Jan 23 Holidays to Participate in or Ignore Completely on Social Media
Every holiday, from Thanksgiving all the way down to #NationalDonutDay, is a potential opportunity for your brand to join the conversation and put your unique spin on the day. However, not all holidays and the ideals associated with them are good times to promote your brand. Here are some that your brand likely should, and at least as importantly, should not jump in on.
Green Light: 4th of July
As a celebratory holiday, the 4th of July is usually a safe place to associate your brand and/or products with the day’s festivities. It’s a great opportunity for food and beverage companies, outdoor party gear, or just wish America a happy birthday (assuming your brand is based in the United States). A classic example is Bud Light’s tweet from 2014. Yes, it’s #old, but it’s a great tweet from a brand who is associated with Americana, combining their brand equity, timeliness, and emoji.
Yellow Light: Christmas
Woah, woah, woah, is this a War on Christmas you see? Nope, not at all. Despite Christmas, and its shopping extravaganza that consumes roughly an entire month, being a widely celebrated holiday, there are plenty of cautions to consider before creating branded content for the holiday. As Christmas is a religious holiday as opposed to a historic holiday (like Independence Day), it’s best not to play up the religious aspect for many brands, since you’d run the risk of getting into conversations you may not want.
We recommend having Christmas/holiday content that focuses on storytelling and why the holidays are important to your audience. Heathrow Airport (yes, an airport) did a fantastic job of telling heartwarming stories with their holiday campaign this year showing two teddy bears traveling home for the holidays. It was simple, relatable, and very effective at getting engagement in a busy time.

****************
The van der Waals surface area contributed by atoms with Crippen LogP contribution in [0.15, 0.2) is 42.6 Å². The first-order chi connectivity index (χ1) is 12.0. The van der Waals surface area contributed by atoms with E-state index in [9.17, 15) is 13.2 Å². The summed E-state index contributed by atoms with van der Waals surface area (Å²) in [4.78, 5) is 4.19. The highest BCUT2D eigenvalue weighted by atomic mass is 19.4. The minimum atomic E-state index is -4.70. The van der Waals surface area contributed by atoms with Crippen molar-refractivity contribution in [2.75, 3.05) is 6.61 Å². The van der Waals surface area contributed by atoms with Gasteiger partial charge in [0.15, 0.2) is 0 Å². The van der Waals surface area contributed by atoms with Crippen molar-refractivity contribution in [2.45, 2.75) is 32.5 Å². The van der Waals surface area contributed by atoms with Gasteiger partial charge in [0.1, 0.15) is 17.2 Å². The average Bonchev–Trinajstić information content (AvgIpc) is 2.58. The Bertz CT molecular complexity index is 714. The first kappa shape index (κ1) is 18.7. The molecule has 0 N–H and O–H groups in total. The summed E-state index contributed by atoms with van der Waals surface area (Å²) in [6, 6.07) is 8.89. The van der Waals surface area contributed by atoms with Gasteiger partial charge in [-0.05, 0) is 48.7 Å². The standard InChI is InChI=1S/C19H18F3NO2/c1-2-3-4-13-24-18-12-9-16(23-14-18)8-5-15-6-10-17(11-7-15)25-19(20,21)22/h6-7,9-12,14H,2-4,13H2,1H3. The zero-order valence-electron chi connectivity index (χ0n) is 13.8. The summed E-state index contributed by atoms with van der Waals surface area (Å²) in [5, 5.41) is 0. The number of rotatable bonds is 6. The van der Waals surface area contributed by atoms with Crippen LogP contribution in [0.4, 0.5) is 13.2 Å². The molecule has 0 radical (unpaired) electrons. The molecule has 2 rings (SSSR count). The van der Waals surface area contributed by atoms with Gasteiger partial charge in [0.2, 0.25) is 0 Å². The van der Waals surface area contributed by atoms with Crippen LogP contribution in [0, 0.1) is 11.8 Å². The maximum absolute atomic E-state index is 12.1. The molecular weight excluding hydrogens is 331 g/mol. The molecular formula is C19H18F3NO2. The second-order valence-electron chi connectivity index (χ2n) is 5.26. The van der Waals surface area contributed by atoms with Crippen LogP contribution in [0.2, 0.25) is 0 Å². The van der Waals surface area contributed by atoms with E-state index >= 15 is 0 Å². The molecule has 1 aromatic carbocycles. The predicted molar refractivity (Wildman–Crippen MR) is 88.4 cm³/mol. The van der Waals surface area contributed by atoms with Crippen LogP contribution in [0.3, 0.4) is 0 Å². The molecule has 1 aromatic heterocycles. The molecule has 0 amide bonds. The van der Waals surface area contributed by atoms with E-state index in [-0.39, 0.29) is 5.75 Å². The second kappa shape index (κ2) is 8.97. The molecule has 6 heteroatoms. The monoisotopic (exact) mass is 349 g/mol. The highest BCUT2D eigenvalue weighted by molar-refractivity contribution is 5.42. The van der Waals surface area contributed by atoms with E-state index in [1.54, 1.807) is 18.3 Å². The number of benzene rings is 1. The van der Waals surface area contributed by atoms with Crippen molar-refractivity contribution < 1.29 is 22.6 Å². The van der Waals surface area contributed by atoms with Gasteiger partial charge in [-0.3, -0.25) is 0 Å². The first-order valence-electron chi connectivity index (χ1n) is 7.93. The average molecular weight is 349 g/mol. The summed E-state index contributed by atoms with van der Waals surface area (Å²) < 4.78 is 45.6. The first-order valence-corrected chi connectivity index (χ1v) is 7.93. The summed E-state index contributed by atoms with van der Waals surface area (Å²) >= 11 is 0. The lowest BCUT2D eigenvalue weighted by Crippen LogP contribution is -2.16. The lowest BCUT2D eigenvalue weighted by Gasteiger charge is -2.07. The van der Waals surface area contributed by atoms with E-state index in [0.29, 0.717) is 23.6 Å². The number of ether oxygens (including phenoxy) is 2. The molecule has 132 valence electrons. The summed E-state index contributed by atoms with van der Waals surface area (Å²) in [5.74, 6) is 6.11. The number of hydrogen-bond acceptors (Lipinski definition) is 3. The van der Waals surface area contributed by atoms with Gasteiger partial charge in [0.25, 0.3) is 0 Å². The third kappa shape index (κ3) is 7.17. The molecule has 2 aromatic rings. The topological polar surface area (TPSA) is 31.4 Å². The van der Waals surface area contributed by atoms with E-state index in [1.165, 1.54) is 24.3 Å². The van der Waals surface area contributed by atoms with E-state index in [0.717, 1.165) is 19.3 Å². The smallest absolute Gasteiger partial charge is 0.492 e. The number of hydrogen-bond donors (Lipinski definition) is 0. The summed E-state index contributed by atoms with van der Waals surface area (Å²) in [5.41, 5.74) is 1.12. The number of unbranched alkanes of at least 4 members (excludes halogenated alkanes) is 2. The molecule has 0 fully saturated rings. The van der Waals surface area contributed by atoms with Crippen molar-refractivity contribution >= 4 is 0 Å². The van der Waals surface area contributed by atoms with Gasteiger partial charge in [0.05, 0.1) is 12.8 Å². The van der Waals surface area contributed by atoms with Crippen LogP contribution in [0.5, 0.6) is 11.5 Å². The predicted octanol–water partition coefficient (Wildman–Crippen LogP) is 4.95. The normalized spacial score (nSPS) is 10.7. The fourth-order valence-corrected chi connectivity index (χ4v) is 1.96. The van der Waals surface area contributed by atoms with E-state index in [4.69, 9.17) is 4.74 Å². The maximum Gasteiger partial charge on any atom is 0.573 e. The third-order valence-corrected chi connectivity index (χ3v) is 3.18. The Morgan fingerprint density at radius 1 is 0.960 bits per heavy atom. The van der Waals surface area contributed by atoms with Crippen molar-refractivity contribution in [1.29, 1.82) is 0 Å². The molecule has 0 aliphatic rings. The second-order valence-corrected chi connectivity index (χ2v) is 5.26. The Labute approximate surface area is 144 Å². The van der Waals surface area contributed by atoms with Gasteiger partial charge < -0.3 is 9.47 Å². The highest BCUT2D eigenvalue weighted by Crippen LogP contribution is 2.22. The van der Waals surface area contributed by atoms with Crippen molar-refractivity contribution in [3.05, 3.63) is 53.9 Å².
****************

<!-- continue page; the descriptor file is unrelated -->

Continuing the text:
Red Light: Martin Luther King Jr. Day, September 11th, etc.
By this point, you may think that most people are aware of the risks and pitfalls of posting branded content on holidays and observances like these. Oh, how wrong you would be!
Let’s look at Martin Luther King Jr. Day first. Yes, there are ways that your brand can share content that day, but if you’re going to make that choice, it’s very important to focus on Dr. King and not your brand. Please, please don’t do things like “honor” Dr. King by having a sale or using “MLK___” as a promo code. It’s tacky, and you’ll likely offend more people and lose more customers than the discount would bring in. Seriously, don’t do this:
One of the darkest days in American history, September 11th is a day that each year is filled with memorials, ceremonies, and many use that day to reflect on lost loved ones. It should not, let me repeat, should NOT be a time to leverage your brand.
Doing so almost never goes well, and it’s a perfect time of when silence is better than saying or posting anything.
Despite AT&T’s tweet going up in 2013, it’s still a prime example of trying to turn a tragedy into a marketing effort.
Even worse, in my opinion (despite my personal enjoyment of the brand) was Stone Brewing’s ominous looking Instagram post on September 11th:
A good rule to rely on when it comes to your brand posting on social for holidays and observances is: when in doubt, don’t. “Companies need to avoid appearing tone deaf or insensitive when posting content on holidays or around news events” said Gayle Weiswasser, VP of marketing and social engagement at Homesnap.
Looking for great social strategies that work all year long? Drop us a line.